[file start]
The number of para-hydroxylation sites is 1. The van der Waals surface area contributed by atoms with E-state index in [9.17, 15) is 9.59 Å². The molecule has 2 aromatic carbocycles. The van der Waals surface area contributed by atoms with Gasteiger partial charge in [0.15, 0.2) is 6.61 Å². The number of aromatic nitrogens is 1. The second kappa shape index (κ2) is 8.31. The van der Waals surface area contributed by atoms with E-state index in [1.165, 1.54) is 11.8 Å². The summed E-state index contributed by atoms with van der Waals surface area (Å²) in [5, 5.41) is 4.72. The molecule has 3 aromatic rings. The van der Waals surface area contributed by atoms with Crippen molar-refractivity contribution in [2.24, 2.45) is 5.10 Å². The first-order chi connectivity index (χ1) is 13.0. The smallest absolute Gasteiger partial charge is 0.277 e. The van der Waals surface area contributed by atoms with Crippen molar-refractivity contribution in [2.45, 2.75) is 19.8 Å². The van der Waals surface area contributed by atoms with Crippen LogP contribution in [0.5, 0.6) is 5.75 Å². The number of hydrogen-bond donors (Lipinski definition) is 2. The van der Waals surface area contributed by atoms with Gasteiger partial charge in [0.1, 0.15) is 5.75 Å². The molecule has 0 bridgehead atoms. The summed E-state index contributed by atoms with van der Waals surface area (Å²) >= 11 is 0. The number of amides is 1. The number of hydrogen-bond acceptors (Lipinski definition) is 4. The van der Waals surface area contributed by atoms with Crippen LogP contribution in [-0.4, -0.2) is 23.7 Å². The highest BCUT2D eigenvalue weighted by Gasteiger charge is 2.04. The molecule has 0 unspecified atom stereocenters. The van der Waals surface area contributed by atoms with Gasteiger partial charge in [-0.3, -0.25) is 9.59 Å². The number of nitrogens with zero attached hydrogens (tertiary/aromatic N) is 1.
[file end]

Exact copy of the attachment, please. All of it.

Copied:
The number of para-hydroxylation sites is 1. The van der Waals surface area contributed by atoms with E-state index in [9.17, 15) is 9.59 Å². The molecule has 2 aromatic carbocycles. The van der Waals surface area contributed by atoms with Gasteiger partial charge in [0.15, 0.2) is 6.61 Å². The number of aromatic nitrogens is 1. The second kappa shape index (κ2) is 8.31. The van der Waals surface area contributed by atoms with E-state index in [1.165, 1.54) is 11.8 Å². The summed E-state index contributed by atoms with van der Waals surface area (Å²) in [5, 5.41) is 4.72. The molecule has 3 aromatic rings. The van der Waals surface area contributed by atoms with Crippen molar-refractivity contribution in [2.24, 2.45) is 5.10 Å². The first-order chi connectivity index (χ1) is 13.0. The smallest absolute Gasteiger partial charge is 0.277 e. The van der Waals surface area contributed by atoms with Crippen molar-refractivity contribution in [2.45, 2.75) is 19.8 Å². The van der Waals surface area contributed by atoms with Crippen LogP contribution in [0.5, 0.6) is 5.75 Å². The number of hydrogen-bond donors (Lipinski definition) is 2. The van der Waals surface area contributed by atoms with Gasteiger partial charge in [0.1, 0.15) is 5.75 Å². The molecule has 0 bridgehead atoms. The summed E-state index contributed by atoms with van der Waals surface area (Å²) >= 11 is 0. The number of amides is 1. The number of hydrogen-bond acceptors (Lipinski definition) is 4. The van der Waals surface area contributed by atoms with Crippen LogP contribution in [-0.4, -0.2) is 23.7 Å². The highest BCUT2D eigenvalue weighted by Gasteiger charge is 2.04. The molecule has 0 unspecified atom stereocenters. The van der Waals surface area contributed by atoms with Gasteiger partial charge in [-0.3, -0.25) is 9.59 Å². The number of nitrogens with zero attached hydrogens (tertiary/aromatic N) is 1.